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You've Gotta Have 'Wa'
Robert Whiting
September 24, 1979
"Wa" is the Japanese ideal of unity, team play and no individual heroes—a concept that ex-U.S. major-leaguers playing in Japan have had a lot of trouble grasping
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September 24, 1979

You've Gotta Have 'wa'

"Wa" is the Japanese ideal of unity, team play and no individual heroes—a concept that ex-U.S. major-leaguers playing in Japan have had a lot of trouble grasping

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"I don't think you can hit this pitcher," Nishimoto said.

"I can't hit him? I'm batting .340 against that guy!"

"Not tonight. That's my feeling. You're out."

That was too much for Spencer to take. He was in the dressing room changing into street clothes when he heard his name announced in the starting lineup. Nishimoto had put Spencer down as the third batter, but only because he was planning to "fool" the opposition by inserting a pinch hitter in the first inning.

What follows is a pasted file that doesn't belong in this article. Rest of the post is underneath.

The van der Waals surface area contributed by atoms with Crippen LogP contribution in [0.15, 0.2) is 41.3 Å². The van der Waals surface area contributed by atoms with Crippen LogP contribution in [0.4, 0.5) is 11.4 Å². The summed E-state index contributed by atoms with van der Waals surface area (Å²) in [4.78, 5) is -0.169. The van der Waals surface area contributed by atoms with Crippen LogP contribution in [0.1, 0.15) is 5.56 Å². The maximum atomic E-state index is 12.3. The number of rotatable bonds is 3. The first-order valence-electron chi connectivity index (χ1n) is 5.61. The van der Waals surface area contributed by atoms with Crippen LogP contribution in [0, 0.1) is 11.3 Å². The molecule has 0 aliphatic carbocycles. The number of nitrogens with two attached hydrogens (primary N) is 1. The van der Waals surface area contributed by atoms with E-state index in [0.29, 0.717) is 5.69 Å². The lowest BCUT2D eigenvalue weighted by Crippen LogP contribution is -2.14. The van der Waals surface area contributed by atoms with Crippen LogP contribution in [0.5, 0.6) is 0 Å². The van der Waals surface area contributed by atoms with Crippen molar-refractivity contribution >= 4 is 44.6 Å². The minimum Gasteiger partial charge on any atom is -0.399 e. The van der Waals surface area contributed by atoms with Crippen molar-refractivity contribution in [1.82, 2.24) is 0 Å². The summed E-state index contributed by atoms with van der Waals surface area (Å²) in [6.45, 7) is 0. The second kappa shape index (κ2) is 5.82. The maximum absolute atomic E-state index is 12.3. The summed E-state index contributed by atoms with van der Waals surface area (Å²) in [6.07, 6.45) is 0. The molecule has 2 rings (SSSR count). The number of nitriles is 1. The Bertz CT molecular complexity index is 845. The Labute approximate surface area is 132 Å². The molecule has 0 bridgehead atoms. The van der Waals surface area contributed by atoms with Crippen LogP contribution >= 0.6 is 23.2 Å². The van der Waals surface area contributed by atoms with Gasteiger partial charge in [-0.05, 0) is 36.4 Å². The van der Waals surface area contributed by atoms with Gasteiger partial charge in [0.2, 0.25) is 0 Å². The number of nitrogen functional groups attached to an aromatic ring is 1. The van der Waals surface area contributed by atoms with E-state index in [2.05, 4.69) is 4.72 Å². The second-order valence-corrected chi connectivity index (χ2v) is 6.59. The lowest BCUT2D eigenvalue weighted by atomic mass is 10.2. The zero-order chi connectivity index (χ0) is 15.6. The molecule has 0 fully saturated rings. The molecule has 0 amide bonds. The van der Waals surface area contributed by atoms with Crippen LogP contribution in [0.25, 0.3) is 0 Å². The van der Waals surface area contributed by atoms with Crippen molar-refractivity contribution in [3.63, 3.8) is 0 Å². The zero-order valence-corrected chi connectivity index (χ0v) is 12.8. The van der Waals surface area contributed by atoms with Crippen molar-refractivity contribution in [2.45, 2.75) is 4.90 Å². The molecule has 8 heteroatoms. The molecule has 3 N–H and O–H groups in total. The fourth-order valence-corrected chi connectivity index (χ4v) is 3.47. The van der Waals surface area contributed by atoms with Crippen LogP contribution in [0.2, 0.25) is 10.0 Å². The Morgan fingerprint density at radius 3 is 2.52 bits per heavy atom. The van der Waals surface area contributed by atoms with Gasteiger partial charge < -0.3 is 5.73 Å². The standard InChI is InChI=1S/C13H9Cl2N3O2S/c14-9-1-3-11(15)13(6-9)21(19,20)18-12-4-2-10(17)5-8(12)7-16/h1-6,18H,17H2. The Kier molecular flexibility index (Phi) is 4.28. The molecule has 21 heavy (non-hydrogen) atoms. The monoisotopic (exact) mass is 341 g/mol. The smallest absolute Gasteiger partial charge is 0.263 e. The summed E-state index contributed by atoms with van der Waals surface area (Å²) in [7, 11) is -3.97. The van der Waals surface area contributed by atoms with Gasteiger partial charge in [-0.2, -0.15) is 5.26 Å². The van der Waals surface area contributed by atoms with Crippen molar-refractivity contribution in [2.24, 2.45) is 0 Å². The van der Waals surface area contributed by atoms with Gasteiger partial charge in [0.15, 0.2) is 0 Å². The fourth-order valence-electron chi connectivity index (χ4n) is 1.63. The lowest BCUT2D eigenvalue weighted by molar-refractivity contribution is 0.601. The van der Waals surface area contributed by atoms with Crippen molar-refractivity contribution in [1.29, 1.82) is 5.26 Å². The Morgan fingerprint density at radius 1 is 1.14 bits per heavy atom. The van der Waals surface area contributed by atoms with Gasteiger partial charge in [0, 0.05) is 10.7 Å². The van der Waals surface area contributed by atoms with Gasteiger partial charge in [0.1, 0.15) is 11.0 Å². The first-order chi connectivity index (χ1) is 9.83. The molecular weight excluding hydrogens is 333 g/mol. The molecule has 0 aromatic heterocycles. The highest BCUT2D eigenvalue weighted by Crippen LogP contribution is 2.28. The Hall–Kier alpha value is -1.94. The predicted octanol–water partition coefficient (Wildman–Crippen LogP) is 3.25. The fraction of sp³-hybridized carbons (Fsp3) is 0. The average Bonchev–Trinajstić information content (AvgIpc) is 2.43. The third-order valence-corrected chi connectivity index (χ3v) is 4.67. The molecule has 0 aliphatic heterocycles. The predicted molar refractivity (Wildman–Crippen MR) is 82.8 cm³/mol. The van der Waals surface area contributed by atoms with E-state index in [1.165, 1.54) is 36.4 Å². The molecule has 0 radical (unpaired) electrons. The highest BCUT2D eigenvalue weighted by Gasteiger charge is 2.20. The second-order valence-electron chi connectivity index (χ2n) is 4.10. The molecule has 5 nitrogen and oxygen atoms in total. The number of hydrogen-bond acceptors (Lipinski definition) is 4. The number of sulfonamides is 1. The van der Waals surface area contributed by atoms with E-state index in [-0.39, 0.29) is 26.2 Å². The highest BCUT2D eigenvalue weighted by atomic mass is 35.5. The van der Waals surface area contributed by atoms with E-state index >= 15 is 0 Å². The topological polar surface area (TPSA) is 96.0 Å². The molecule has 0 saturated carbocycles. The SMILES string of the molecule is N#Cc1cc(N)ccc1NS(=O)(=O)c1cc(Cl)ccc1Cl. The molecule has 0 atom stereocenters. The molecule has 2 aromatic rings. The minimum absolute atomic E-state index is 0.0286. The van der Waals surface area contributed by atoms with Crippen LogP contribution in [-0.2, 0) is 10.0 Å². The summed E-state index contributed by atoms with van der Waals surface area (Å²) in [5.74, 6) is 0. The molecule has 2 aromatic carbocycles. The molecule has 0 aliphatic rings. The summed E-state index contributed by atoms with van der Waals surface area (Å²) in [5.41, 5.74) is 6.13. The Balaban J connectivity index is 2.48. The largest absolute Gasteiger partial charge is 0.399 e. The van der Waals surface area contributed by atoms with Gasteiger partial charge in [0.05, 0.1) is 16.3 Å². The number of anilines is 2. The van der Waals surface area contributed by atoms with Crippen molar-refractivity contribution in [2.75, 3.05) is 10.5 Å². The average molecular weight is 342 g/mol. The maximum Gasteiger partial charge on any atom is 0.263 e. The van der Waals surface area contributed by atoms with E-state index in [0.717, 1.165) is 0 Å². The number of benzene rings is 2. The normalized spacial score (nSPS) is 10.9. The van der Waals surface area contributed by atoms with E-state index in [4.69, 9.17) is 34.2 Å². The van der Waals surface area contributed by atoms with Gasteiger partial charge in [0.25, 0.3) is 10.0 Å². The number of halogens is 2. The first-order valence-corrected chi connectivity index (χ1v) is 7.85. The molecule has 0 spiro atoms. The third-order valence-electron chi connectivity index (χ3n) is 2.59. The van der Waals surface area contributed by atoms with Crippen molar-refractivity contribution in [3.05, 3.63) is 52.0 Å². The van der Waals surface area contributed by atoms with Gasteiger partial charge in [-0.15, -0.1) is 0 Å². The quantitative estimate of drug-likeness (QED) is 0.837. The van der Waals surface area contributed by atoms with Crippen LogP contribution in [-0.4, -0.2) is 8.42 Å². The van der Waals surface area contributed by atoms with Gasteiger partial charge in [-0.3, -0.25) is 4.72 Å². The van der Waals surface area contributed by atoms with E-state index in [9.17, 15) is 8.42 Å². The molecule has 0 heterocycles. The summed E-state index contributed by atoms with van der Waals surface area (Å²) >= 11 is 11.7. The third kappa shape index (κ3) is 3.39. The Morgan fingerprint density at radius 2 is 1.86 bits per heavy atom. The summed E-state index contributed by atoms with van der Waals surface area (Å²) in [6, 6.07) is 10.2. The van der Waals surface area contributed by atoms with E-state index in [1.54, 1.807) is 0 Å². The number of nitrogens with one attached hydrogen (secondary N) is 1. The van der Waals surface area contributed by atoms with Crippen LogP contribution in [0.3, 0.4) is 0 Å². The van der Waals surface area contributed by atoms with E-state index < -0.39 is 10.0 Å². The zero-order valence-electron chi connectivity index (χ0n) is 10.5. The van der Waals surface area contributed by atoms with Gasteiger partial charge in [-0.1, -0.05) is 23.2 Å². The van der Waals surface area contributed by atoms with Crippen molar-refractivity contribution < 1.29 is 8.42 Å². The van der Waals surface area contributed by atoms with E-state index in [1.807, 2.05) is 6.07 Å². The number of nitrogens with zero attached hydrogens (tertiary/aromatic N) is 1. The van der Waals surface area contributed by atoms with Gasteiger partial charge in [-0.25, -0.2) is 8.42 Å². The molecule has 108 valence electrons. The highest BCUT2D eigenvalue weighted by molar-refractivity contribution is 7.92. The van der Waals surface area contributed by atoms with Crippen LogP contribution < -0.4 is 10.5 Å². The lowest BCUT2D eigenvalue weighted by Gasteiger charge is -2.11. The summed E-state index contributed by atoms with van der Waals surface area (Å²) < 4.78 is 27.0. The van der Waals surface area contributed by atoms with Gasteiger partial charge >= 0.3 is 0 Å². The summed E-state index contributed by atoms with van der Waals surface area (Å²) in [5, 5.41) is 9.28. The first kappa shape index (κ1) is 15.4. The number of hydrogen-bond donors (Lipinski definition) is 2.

Now Spencer was smoldering. When the game began and he heard the name of the second batter over the loudspeaker, he decided to get even. Clad in his underwear and shower clogs, he headed for the dugout. Grabbing a bat and smirking in the direction of Nishimoto, he strode out to the on-deck circle to take a few practice swings.

Spencer's entrance delighted the fans, and his picture was in all the papers the next day. Nishimoto was not amused. He ordered Spencer off the field and slapped him with a suspension and a $200 fine. Spencer paid up, later reporting with a wide grin, "It was worth every penny."

In 1972, John Miller became the first American to be released solely for his misconduct. Miller, who played briefly for the Yankees and Dodgers, arrived in Japan in 1970 and soon became the most dangerous batter on the Chunichi Dragons. He was a battler. A U.S. coach once said, "Miller is the kind of guy I'd want on my team. He'll fight you with everything he has. He doesn't know how to quit."

However, Miller wasn't the kind of guy the Japanese wanted. He was seldom on time for practice. If a workout was scheduled for 2 p.m., Miller would arrive at 2:10. This was more serious than it sounds, because his teammates would invariably be raring to go by 1:50.

"He always had some excuse," says a team official. "One day it would be because the traffic was heavy. Another day, he'd missed the train. He never once said he was sorry."

When reprimanded for being late, Miller's response was most un-Oriental: "Japanese customs are too military. I do good in the games, don't I? What else matters?"

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